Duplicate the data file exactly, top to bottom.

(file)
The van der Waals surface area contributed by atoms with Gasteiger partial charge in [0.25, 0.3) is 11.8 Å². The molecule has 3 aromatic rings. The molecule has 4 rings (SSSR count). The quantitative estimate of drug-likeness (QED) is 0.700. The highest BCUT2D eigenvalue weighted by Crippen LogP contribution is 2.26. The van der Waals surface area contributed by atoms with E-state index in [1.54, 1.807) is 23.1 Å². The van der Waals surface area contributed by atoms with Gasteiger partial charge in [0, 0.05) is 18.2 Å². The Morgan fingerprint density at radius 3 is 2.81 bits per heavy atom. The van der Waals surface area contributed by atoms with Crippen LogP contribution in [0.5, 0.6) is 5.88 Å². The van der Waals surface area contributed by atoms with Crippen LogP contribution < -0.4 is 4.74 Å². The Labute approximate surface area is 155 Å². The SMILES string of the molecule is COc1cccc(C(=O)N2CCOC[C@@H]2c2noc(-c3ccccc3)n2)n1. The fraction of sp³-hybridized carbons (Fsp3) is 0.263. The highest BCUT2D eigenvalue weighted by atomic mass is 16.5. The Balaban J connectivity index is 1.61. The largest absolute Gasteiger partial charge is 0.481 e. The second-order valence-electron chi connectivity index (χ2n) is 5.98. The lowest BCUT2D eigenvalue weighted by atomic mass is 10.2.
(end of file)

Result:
The van der Waals surface area contributed by atoms with Gasteiger partial charge in [0.25, 0.3) is 11.8 Å². The molecule has 3 aromatic rings. The molecule has 4 rings (SSSR count). The quantitative estimate of drug-likeness (QED) is 0.700. The highest BCUT2D eigenvalue weighted by Crippen LogP contribution is 2.26. The van der Waals surface area contributed by atoms with E-state index in [1.54, 1.807) is 23.1 Å². The van der Waals surface area contributed by atoms with Gasteiger partial charge in [0, 0.05) is 18.2 Å². The Morgan fingerprint density at radius 3 is 2.81 bits per heavy atom. The van der Waals surface area contributed by atoms with Crippen LogP contribution in [0.5, 0.6) is 5.88 Å². The van der Waals surface area contributed by atoms with Crippen LogP contribution < -0.4 is 4.74 Å². The Labute approximate surface area is 155 Å². The SMILES string of the molecule is COc1cccc(C(=O)N2CCOC[C@@H]2c2noc(-c3ccccc3)n2)n1. The fraction of sp³-hybridized carbons (Fsp3) is 0.263. The highest BCUT2D eigenvalue weighted by atomic mass is 16.5. The Balaban J connectivity index is 1.61. The largest absolute Gasteiger partial charge is 0.481 e. The second-order valence-electron chi connectivity index (χ2n) is 5.98. The lowest BCUT2D eigenvalue weighted by atomic mass is 10.2.